19 months down…

I tend to start these posts with a commentary about how fast time flies and I definitely continue to feel that.

I am 19 months in to this 27 month journey and that is astounding to me. So much has happened in the last 19 months. I’ve moved countries, cities, houses. I’ve travelled all over Ukraine. I’ve hosted camps and worked at workshops and seminars with students and teachers from all over Ukraine. I’ve made tons of friends, Ukrainians and other Americans. I know these friendships will last much longer than the 7 months I’ve got left living here. I’ve lived by myself for the first time! Survived winter in a house all on my own. I’ve taught countless lessons, some successful, some not so much, all of them giving me something to learn from. I’ve worked on my hobbies, learned how to make things for myself and have become self-reliant in ways that I never knew were possible.

I’ve started to prepare for my next steps, which is absolutely insane to me.

Enough of that retrospective stuff. Let me tell you a bit about what I’ve been up to for the past month.

As of my last post, I was getting ready for spring break and a couple more weeks of school. I spent the beginning of my spring break on a trip with friends to a city called Poltava.

Poltava is in Central/Eastern Ukraine. It’s very different from way out West where I live now, but is very similar to where I lived when I first came to Ukraine, my training city of Chernihiv. Also, spring break in Ukraine this year was pretty chilly, and it got colder by heading further East.

It was kind of refreshing to see a city that looked a lot like Chernihiv and I didn’t mind the chill too much. We only spent a couple of days there, and I ended up getting sick on the last day, but I’ll get to spend more time in the area because I’ll be a counselor at camp GLOW there this summer.

GLOW is a camp that focuses on female empowerment and it is something that I have wanted to be a part of since the first week I arrived in Ukraine. I’m excited to have this opportunity during my last couple of months here. We need support and I’ll post a link on how you can support us soon!

I got back to site and spent most of the rest of the week at home. On Thursday, Chezara and I went in to the city to pick up our NEW TEXTBOOKS! We won’t start using these until next year, but it was incredibly exciting to be able to see a project I’ve been working on since September start to come to fruition.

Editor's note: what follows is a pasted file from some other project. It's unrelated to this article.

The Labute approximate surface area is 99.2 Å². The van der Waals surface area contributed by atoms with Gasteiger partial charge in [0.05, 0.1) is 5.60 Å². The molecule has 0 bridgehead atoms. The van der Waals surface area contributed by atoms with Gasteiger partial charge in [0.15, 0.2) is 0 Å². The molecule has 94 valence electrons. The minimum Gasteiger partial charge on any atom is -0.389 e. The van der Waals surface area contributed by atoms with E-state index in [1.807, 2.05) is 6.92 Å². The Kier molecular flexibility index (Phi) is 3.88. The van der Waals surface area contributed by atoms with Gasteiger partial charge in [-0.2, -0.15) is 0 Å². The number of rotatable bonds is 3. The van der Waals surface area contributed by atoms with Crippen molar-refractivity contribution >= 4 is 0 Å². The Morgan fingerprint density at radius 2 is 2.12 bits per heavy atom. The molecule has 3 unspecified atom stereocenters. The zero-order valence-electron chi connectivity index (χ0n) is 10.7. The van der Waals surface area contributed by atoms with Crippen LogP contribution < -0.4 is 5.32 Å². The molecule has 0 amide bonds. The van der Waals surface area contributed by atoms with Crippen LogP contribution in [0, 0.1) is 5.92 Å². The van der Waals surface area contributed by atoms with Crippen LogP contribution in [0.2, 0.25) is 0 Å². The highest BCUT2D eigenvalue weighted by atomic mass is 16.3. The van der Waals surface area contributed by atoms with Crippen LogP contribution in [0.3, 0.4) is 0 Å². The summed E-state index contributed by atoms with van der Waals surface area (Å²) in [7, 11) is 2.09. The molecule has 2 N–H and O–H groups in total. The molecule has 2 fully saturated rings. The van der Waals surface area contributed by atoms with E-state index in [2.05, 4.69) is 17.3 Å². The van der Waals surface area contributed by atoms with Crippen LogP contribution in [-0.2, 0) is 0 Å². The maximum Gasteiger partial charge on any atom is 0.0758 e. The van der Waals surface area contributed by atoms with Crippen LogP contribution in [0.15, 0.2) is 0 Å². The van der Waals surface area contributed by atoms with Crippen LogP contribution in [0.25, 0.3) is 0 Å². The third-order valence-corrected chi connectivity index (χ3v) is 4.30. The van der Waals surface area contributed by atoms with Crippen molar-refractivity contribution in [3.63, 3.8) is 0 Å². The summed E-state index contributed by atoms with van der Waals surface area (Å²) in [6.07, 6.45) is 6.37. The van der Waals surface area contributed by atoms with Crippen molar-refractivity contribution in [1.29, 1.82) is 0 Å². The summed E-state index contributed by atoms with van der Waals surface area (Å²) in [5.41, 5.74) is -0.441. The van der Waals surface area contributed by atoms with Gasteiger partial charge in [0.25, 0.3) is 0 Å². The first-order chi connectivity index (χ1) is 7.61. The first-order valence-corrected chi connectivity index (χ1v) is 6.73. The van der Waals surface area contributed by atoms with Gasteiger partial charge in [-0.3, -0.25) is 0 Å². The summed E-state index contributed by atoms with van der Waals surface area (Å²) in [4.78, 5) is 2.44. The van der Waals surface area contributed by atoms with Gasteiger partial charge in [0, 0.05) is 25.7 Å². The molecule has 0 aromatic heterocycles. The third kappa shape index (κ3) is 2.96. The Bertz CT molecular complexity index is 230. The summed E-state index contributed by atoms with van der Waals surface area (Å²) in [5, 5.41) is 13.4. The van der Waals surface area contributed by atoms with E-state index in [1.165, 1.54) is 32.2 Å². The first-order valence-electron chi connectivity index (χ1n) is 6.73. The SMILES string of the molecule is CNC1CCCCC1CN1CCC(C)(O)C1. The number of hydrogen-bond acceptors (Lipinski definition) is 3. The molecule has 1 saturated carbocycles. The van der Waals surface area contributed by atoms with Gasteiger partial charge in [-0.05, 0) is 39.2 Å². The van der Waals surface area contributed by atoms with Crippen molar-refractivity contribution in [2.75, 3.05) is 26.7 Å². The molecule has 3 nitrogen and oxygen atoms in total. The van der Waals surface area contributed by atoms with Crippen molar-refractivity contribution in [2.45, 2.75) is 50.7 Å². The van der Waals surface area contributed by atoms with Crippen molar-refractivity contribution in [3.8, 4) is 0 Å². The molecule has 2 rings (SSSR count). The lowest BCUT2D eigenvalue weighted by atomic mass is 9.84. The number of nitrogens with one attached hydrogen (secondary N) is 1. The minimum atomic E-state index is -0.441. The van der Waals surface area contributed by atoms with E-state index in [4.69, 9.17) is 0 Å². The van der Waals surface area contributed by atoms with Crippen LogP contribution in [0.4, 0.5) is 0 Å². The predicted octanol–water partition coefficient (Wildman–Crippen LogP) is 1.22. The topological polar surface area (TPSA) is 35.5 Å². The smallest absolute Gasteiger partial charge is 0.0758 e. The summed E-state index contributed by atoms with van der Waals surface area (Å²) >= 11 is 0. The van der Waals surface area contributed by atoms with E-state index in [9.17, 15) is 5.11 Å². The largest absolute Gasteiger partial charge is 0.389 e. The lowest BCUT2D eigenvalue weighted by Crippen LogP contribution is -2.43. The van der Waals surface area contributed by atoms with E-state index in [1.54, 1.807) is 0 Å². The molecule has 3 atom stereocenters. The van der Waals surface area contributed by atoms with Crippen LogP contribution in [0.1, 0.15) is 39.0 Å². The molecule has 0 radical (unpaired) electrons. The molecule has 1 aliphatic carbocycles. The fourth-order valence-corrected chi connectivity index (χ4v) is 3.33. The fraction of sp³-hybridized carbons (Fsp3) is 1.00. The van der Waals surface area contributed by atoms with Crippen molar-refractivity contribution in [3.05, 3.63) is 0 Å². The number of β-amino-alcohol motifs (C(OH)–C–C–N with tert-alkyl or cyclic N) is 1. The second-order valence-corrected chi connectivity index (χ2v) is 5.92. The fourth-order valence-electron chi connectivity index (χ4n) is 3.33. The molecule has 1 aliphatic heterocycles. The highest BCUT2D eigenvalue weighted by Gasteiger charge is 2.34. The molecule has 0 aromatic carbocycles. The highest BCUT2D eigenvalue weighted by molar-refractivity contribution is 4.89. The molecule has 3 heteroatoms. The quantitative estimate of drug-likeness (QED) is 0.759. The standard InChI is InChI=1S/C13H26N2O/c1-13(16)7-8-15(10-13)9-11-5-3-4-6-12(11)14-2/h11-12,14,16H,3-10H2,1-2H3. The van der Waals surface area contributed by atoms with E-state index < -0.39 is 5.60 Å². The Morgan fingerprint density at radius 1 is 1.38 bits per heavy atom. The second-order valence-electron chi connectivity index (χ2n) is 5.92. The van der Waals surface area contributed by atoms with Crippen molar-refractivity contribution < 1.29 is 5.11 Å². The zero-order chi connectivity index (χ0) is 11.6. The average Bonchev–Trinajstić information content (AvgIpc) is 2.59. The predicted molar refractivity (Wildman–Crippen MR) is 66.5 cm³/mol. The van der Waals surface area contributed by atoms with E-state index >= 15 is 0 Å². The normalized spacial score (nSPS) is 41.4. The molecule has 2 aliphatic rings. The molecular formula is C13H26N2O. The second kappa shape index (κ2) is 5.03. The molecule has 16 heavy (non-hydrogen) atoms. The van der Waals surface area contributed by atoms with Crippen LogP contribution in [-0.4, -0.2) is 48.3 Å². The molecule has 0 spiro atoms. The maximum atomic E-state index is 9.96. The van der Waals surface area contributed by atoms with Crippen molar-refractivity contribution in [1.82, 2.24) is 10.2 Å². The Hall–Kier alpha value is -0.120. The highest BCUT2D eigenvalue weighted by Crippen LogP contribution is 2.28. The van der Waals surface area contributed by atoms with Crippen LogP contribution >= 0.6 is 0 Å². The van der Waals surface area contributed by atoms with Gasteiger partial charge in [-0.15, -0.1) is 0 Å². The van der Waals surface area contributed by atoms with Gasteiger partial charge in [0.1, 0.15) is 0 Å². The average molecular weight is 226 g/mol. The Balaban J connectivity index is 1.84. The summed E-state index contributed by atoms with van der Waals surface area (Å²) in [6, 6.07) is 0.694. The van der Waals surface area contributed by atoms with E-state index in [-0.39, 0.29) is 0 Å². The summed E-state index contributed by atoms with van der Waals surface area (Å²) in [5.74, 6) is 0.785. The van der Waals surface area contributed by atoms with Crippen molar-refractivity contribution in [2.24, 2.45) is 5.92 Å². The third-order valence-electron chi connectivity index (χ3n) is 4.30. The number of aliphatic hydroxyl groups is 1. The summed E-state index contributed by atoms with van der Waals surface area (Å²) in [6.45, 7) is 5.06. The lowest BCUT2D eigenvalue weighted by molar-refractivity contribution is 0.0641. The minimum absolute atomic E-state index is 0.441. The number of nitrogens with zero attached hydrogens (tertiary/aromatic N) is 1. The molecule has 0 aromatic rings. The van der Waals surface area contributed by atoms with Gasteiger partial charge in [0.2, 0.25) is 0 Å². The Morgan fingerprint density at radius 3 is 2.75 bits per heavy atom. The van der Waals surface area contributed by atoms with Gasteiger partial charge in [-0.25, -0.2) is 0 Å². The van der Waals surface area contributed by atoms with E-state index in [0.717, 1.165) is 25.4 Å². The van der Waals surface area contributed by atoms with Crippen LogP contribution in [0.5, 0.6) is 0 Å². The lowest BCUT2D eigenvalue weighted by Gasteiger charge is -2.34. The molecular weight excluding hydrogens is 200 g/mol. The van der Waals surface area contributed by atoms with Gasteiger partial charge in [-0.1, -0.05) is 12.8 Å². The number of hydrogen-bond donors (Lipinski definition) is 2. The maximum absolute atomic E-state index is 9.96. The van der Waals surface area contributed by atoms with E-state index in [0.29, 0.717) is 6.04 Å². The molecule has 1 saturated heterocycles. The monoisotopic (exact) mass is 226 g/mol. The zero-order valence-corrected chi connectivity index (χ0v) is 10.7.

For the rest of the week, I worked on a couple of things for school, but spent the majority of my time knitting. I have been working on a knitting project for about a year now. I’m knitting a blanket, a pretty big blanket. It’ll end up being a pretty expensive blanket, but I really like that it’s something that I’ve been able to work on throughout my service here.

I was excited to celebrate Easter in my village. Easter is Ukraine’s biggest holiday. It’s celebrated a week later than Easter in America and is marked by a variety of celebrations. Some are very familiar, decorating eggs, going to church, dinner with family, and some are uniquely different. The eggs or “pysanky” are intricately decorated. You head to church at like 3 or 4 in the morning with your Easter basket in order to get it blessed by the priest. Dinner is an overflowing table including by not limited to: 4 types of salad, holodets aka meat jello and a special Easter bread called paska.

I spent last Easter with my host family, but I live on my own this year. Chezara had invited me to spend it with her family and I was very excited, but my body had other plans. I was SUPER sick all Saturday night and Sunday and spent the day curled up in bed or curled up by my toilet. Which had randomly and luckily started working again after a week of no flushing. Too much information? Maybe.

I recovered quickly and started back at school on Wednesday. Three days of lessons and English clubs and preparing for my grant workshop next week. Remember that? When I asked for money? All of these things are finally happening! I mentioned the textbooks already, but we are also hosting a seminar or workshop for my students.

We’re planning sessions on Project Design and Management, Volunteerism, Effective Presentation Skills and Leadership. I’ve been working with other volunteers and organizations in order to make this a great experience for my students. I worked on advertising and signing up students for this as well as getting supplies together.

This weekend, I’ve spent time organizing the logistics. Nailing down the schedule, getting together packets, making certificates. All of these little things that I don’t want to overlook.

Looking ahead, besides the workshop, I’ve got a lot of things on the horizon. We’ve got a mere 6 weeks of classes left before Last Bell, the ceremony that marks the end of the school year and then camp season starts. In June, I’ll be hosting two camps at my site, an English camp and a repeat of my American sports camp. I’m excited to bring in volunteers from all over America and all over Ukraine to meet my students during these weeks of activity.

July will be a whirlwind. I have training for camp GLOW. My family will be coming to visit and we’ll be taking a trip to Italy, finally allowing me to fulfill all of my Lizzie McGuire dreams. I will finally find out exactly what it is that dreams are made of. Then GLOW will take place.

In August I’ll be a counselor at camp TORCH. This is another camp that I am super excited to be a part of. TORCH focuses on human rights for children. I’ll be leading sessions on juvenile justice and media literacy.

Like all camps, TORCH needs funding in order for it to happen. Please check out the link below to learn more and to support us!

https://www.peacecorps.gov/donate/projects/camp-torch-2018-pp-18-343-009/

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